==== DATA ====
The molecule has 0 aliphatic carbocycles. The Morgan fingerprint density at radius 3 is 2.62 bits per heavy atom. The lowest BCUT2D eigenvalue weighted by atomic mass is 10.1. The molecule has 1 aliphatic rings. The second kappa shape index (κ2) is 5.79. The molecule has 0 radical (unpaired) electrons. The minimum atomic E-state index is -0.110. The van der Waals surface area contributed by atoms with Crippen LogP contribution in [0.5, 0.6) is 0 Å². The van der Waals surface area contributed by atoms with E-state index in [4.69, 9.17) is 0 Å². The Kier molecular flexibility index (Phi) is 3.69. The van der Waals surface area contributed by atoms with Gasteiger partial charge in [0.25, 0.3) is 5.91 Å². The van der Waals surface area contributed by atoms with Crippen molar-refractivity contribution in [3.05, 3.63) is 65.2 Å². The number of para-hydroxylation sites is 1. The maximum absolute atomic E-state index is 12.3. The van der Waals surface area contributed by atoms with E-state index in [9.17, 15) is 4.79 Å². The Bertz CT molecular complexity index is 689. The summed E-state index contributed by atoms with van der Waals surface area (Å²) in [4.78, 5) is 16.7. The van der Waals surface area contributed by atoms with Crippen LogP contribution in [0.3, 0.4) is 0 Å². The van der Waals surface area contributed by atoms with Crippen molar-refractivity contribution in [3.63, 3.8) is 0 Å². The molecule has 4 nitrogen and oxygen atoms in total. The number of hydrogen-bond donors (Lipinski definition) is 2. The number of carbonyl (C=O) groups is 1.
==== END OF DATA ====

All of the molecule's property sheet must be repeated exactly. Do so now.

The molecule has 0 aliphatic carbocycles. The Morgan fingerprint density at radius 3 is 2.62 bits per heavy atom. The lowest BCUT2D eigenvalue weighted by atomic mass is 10.1. The molecule has 1 aliphatic rings. The second kappa shape index (κ2) is 5.79. The molecule has 0 radical (unpaired) electrons. The minimum atomic E-state index is -0.110. The van der Waals surface area contributed by atoms with Crippen LogP contribution in [0.5, 0.6) is 0 Å². The van der Waals surface area contributed by atoms with E-state index in [4.69, 9.17) is 0 Å². The Kier molecular flexibility index (Phi) is 3.69. The van der Waals surface area contributed by atoms with Gasteiger partial charge in [0.25, 0.3) is 5.91 Å². The van der Waals surface area contributed by atoms with Crippen molar-refractivity contribution in [3.05, 3.63) is 65.2 Å². The number of para-hydroxylation sites is 1. The maximum absolute atomic E-state index is 12.3. The van der Waals surface area contributed by atoms with E-state index in [9.17, 15) is 4.79 Å². The Bertz CT molecular complexity index is 689. The summed E-state index contributed by atoms with van der Waals surface area (Å²) in [4.78, 5) is 16.7. The van der Waals surface area contributed by atoms with Crippen LogP contribution in [0.3, 0.4) is 0 Å². The van der Waals surface area contributed by atoms with Crippen molar-refractivity contribution in [3.63, 3.8) is 0 Å². The molecule has 4 nitrogen and oxygen atoms in total. The number of hydrogen-bond donors (Lipinski definition) is 2. The number of carbonyl (C=O) groups is 1.